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24 May 2017, 13:37
An investigation by Heart has uncovered a drop in the number of armed police officers in Wales.
It comes as more armed officers are being deployed on the streets, as the terror threat level in the UK has been raised to "critical" meaning an attack is imminent.
Figures obtained by Heart under the Freedom of Information Act show there are currently 228 firearms officers in Wales, compared to a total of 252 in 2014, a drop of 11 per cent in the last three years.
South Wales Police currently has the highest number of armed officers with 85, compared to 59 in Dyfed-Powys, 43 in North Wales and 41 in Gwent.
The forces say the reduction is likely to be because of "natural wastage" where officers retire or are redeployed in other roles.
But Professor of Police Sciences at the University of South Wales, Colin Rogers, thinks the drop in the number of armed officers may be because some are reluctant to volunteer as they fear the repercussions for using their weapons: "The system we have in the UK is that we ask 'ordinary' officers to volunteer to become firearms officers.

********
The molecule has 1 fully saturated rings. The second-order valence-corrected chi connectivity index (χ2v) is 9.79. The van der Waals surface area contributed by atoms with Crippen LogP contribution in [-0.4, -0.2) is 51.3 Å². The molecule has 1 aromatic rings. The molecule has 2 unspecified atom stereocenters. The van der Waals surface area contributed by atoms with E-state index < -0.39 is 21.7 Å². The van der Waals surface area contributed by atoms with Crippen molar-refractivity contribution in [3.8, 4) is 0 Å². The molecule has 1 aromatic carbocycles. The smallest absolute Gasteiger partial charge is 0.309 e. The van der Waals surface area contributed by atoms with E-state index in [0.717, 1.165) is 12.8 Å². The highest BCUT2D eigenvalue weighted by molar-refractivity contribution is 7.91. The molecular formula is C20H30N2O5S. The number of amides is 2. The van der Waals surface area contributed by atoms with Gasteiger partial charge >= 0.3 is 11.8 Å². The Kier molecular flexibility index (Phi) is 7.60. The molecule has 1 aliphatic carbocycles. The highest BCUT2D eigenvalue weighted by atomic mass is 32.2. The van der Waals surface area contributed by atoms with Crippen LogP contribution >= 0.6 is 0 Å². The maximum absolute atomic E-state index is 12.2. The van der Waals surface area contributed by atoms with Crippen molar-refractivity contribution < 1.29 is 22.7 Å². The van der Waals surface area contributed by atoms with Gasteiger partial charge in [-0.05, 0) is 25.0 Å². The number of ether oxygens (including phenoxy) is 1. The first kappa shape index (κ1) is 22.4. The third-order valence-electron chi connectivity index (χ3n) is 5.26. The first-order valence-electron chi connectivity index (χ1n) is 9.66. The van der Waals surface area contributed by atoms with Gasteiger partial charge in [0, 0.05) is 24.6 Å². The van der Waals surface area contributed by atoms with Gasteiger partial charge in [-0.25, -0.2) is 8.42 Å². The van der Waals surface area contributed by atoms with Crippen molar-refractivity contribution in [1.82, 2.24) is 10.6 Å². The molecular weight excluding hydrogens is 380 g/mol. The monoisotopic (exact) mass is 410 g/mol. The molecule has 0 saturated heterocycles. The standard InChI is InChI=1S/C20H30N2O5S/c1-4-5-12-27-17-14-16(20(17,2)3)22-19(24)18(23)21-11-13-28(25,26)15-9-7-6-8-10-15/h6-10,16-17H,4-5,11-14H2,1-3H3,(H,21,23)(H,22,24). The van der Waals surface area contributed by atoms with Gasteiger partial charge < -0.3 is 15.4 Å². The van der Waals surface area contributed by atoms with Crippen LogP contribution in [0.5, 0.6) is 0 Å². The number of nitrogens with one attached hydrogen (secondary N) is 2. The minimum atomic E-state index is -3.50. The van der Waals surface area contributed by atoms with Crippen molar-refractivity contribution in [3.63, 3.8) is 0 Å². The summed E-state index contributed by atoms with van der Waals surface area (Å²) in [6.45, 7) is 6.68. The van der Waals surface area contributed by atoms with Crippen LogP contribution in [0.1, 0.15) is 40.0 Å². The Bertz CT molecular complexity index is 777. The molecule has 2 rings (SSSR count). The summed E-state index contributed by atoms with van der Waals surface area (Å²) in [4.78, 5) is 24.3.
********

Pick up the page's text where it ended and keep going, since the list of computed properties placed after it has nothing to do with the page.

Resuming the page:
"When a firearms officer shoots someone they may have to, and it should be this way, explain why they discharged their weapon in a court of law. They have to undergo quite a rigorous accountability process and are answerable to law.
"We need that accountability, but there does seem to be a problem in attracting people to become firearms officers because of this system where officers may end up in front of a jury."
Professor Rogers also has concerns about more officers being issued with weapons: "It significantly alters the balance in our country between the police and the community. If the police started to carry guns routinely it will substantially alter the relationship."